The project starts from two significant facts: relatively consistent economic growth in Africa over two decades, and a digital media revolution during the same period. This project aims to understand and explain to what extent and in what ways changes in sub-Saharan Africa are affected by new media through close case-based studies of four African countries (Botswana, Zambia, South-Africa and DR Congo).
About the project
This multi-disciplinary project, involving 8 researchers from 5 countries, starts from two empirical facts; Africa has experienced a relatively consistent economic growth, suggesting that broader social transformations are unfolding; and that the continent is in the middle of a media revolution. The main research question is: to what extent and in what ways are processes of change in sub-Saharan Africa affected by new media? The novelty of the current social situation implies a lack of solid knowledge about the media-related changes. The research is based on two analytical pillars; it is practice-oriented and comparative.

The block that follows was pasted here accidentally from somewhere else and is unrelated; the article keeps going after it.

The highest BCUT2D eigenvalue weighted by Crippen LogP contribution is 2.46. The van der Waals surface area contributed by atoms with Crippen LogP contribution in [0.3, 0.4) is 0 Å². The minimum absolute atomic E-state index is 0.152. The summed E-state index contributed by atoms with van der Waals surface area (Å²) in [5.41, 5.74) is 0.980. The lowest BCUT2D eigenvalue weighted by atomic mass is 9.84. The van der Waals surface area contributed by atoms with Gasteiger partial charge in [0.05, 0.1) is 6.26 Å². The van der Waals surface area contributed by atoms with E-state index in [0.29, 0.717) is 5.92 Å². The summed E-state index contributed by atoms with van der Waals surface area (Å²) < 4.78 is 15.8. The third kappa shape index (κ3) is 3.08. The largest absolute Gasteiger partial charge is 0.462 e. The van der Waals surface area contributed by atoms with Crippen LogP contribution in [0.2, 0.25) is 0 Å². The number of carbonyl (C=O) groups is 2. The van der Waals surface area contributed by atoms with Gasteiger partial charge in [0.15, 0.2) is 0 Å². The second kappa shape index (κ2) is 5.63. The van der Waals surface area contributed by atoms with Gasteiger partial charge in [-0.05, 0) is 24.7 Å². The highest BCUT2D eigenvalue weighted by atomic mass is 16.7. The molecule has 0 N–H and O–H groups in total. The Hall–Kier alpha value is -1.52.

Media's social significance requires it to be linked to people's everyday concerns and while change is seen as processual and shall be explained by way of social mechanisms, The project's strategy is to base research on triangulated methodology aiming to gain ethnographic insights into how media is linked to social practice. However, as the project aims at generalizable knowledge, the design is a 'slanted comparison': Two sites in Botswana represents the major case while field sites in South Africa, DR Congo and Zambia serve as supplementary cases. This shall provide the basis for systematic comparisons along several lines; between urban and rural settings, different socio-economic and social environments, and - as all sites have been studied by the researcher previously - over time, as change.
The project represents bold and novel ambitions by:
- producing new, groundbreaking knowledge on an extremely important development;
- develop an advanced methodological toolkit, based on triangulation, comparison and researcher-cooperation, which can serve as a master study that others can build on; and
- generate new theoretical perspectives based on radical practice theory.
- OsloMet – Oslo Metropolitan University
- University of Oslo
- University of Cape Town
- London School of Economics and Political Science (LSE)
- University of Birmingham
- Harvard University
- University of Botswana